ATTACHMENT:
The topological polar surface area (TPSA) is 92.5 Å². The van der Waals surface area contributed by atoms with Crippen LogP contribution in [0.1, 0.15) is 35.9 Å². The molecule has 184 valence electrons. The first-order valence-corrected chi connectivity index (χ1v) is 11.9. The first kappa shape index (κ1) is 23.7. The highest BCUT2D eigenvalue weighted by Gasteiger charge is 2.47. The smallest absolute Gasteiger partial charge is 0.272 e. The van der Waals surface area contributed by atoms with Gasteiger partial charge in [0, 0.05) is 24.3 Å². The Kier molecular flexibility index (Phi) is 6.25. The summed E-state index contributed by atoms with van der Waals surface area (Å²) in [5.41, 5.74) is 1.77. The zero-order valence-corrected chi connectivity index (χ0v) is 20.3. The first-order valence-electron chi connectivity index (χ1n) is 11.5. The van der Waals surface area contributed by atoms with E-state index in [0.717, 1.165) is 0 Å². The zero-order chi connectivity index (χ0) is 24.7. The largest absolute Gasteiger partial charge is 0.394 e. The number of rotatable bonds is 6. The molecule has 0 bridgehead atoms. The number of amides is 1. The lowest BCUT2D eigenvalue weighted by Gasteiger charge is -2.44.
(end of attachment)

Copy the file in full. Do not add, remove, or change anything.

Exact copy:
The topological polar surface area (TPSA) is 92.5 Å². The van der Waals surface area contributed by atoms with Crippen LogP contribution in [0.1, 0.15) is 35.9 Å². The molecule has 184 valence electrons. The first-order valence-corrected chi connectivity index (χ1v) is 11.9. The first kappa shape index (κ1) is 23.7. The highest BCUT2D eigenvalue weighted by Gasteiger charge is 2.47. The smallest absolute Gasteiger partial charge is 0.272 e. The van der Waals surface area contributed by atoms with Gasteiger partial charge in [0, 0.05) is 24.3 Å². The Kier molecular flexibility index (Phi) is 6.25. The summed E-state index contributed by atoms with van der Waals surface area (Å²) in [5.41, 5.74) is 1.77. The zero-order valence-corrected chi connectivity index (χ0v) is 20.3. The first-order valence-electron chi connectivity index (χ1n) is 11.5. The van der Waals surface area contributed by atoms with E-state index in [0.717, 1.165) is 0 Å². The zero-order chi connectivity index (χ0) is 24.7. The largest absolute Gasteiger partial charge is 0.394 e. The number of rotatable bonds is 6. The molecule has 0 bridgehead atoms. The number of amides is 1. The lowest BCUT2D eigenvalue weighted by Gasteiger charge is -2.44.